January 7, 2005
Copyright © 2005 by Marc Norton
You hear a lot of things when you work in a hotel lobby. One guest, commenting to her companions on the tsunami disaster in Indonesia, declared, without shame, that "the place is an al-Qaeda breeding ground, you know."
Knowing my place, I refrained from telling her that the real breeding ground for terrorism is Washington DC. After all, this is the week that Alberto Gonzales, a known war criminal, and soon-to-be head of the Just Us Department, makes his grand appearance in the hallowed halls of the Senate.
Gonzales tried to get rid of some troubling problems for the Bush administration by redefining torture... In the same spirit, the guardians of our concentration camp in Guantánamo reduced the incidence of suicide there by redefining suicide. If a prisoner at Gitmo, as it is affectionately called, manages to tie a noose around his neck, but doesn't succeed in killing himself, he may only have been engaging in "manipulative self-injurious behavior," or SIB for short. That's when a prisoner's "state of mind is such that they did not sincerely want to end their own life." In one recent period, there were about two SIBs per week, but suicide attempts were way down.
Why are so many prisoners at Gitmo so upset? According to chief surgeon Captain Stephen Edmondson, "their detention may be a factor." But "you just can't put your finger on it." Dr. Edmondson, meet Dr. Strangelove.
Got this story from David Rose's new book "Guantánamo: The War on Human Rights." Now try this bit from Rose's book. A certain Dr. Louis Louk, a surgeon-commander at Gitmo, is talking about a prisoner who, chained to a bed, is being fed through a tube in his nose. The prisoner has been on a hunger strike, having refused to eat 148 (and counting) consecutive meals. "In my opinion," says Dr. Louk, "he's a spoiled brat, like a small child who stomps his feet when he doesn't get his way."
Maybe they should just lock him up (the prisoner, that is), and throw away the key... Oh yeah, that's what they do at Gitmo anyway.
Clearly these days insanity and irony are not confined to hotel lobbies.
And the beat goes on... The Washington Post ran an article, during the Christmas-to-New Year's lull, about a Gulfstream V jet that has been seen at military airports all over the world, often being boarded by hooded and handcuffed "passengers." The jet, bearing tail number N379P, appears to be flying "terrorist suspects" from one country to another for detention and interrogation, a process that the CIA calls "rendition."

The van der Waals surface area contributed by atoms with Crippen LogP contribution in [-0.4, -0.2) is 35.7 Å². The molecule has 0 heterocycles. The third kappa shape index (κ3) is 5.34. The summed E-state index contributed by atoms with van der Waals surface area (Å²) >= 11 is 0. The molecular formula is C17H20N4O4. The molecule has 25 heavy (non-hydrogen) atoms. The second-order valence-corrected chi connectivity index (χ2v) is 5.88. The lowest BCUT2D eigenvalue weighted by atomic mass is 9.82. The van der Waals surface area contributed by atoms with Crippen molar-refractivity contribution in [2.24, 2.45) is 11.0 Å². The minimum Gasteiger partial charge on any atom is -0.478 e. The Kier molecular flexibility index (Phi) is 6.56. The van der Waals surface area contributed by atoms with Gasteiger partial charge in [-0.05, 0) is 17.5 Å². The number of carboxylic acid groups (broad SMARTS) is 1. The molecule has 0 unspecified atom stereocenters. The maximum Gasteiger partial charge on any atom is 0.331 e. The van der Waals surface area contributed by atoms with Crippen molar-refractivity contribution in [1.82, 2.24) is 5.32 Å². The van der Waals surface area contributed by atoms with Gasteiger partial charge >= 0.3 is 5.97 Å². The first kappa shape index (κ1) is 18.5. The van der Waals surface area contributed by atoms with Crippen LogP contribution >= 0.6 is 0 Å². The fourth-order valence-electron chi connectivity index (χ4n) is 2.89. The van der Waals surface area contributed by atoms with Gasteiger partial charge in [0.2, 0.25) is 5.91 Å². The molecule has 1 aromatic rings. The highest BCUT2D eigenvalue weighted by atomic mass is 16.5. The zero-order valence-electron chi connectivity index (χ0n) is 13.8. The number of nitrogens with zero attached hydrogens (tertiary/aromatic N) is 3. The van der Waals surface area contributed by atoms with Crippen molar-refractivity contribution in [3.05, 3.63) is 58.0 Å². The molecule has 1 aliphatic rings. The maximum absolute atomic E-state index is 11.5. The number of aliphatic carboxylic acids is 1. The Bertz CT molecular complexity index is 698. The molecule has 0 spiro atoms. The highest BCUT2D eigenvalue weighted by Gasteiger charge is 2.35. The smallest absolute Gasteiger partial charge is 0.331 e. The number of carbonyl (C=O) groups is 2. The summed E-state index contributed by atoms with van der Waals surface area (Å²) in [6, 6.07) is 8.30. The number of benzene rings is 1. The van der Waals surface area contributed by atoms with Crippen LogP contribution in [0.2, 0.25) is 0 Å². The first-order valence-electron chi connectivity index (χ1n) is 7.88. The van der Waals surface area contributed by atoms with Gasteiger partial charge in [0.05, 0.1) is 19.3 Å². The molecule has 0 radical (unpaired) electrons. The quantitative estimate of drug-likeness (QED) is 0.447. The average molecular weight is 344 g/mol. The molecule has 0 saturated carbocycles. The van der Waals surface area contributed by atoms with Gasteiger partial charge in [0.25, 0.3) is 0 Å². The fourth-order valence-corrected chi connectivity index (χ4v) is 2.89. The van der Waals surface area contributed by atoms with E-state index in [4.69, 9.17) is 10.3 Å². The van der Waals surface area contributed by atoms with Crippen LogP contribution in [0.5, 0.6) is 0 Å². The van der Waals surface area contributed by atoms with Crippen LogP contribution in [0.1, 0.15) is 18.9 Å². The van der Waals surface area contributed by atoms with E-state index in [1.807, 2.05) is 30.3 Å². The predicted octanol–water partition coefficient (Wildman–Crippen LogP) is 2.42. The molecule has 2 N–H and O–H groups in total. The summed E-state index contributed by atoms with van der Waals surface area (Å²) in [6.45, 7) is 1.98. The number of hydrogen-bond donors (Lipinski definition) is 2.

The jet is registered to a company called Premier Executive Transport Services. "Sounds like a nice generic name," one blogger wrote when info about the Gulfstream was posted on FreeRepublic.com. "Kind of like Air America," an apparent reference to the CIA airline of Vietnam war fame.
The Gulfstream has been spotted in Pakistan, Saudi Arabia, Dubai, Uzbekistan, Azerbaijan, Morocco, Kuwait and, of course, Baghdad. Just the kind of places that "premier executives" want to go to get away from it all.
These guys also like their privacy. Having been outed once-too-many times, the Gulfstream was recently transferred to a new owner, Bayard Foreign Marketing, and got a new tail number. According to the Washington Post, Bayard's sole corporate officer, Leonard T. Bayard, has no known residence, telephone or other contact information. Otherwise, we could ask Mr. Bayard if he would loan his jet to those folks ferrying relief supplies to victims of the Indian Ocean tsunami...
A current example of "rendition" is the case of Maher Arar, a Canadian citizen who was grabbed by US immigration officials at JFK airport in New York in 2002, and then sent to Syria, where he was held for ten months. Arar claims to have been tortured in Syria. Perhaps, though, we better check with Mr. Gonzales about the torture part, just to make sure we are all using the same terms.
The Homeland Security Department inspector general, Clark Kent (really) Ervin, was investigating Mr. Arar's case, perhaps a little too aggressively, as the White House let it be known in December that Ervin was not going to be reappointed to his job. "They feel that he has not been a friend of the department," said an anonymous former Homeland Security official. Unlike Gonzales, who gets the brass ring for defending torture... Thanks to the Coalition for the Human Rights of Immigrants for this report...
Closer to home, you may be glad to learn that it was announced in December that the Bechtel Corporation's first Iraq reconstruction contract, which had been due to expire, has been extended until June. The contract, worth a cool $1 billion to the San Francisco-based company, is one of two reconstruction projects they are overseeing for the masters of war in Washington. The other is worth $1.8 billion, but won't expire until the end of the year. Seems, however, that some pesky Iraqis are making it difficult for them to complete their work on time. Is this good or bad for the San Francisco tax base? Anybody want to talk about a war profits tax?
Finally, getting serious for a moment, my partner and I went to see the matinee show of "Cabaret" at the Castro on New Year's Eve. For those who don't know the story, it takes place in 1931 Berlin. Berlin back then looked a lot like the US today -- madmen coming to power, pledging to defend the homeland, brute force replacing the rule of law. The Nazi earthquake was creating a tidal wave of fascist terror. Liza Minelli sings her heart out, to an audience increasingly full of men in brown shirts. Life is, indeed, just a cabaret...
Happy New Year, folks.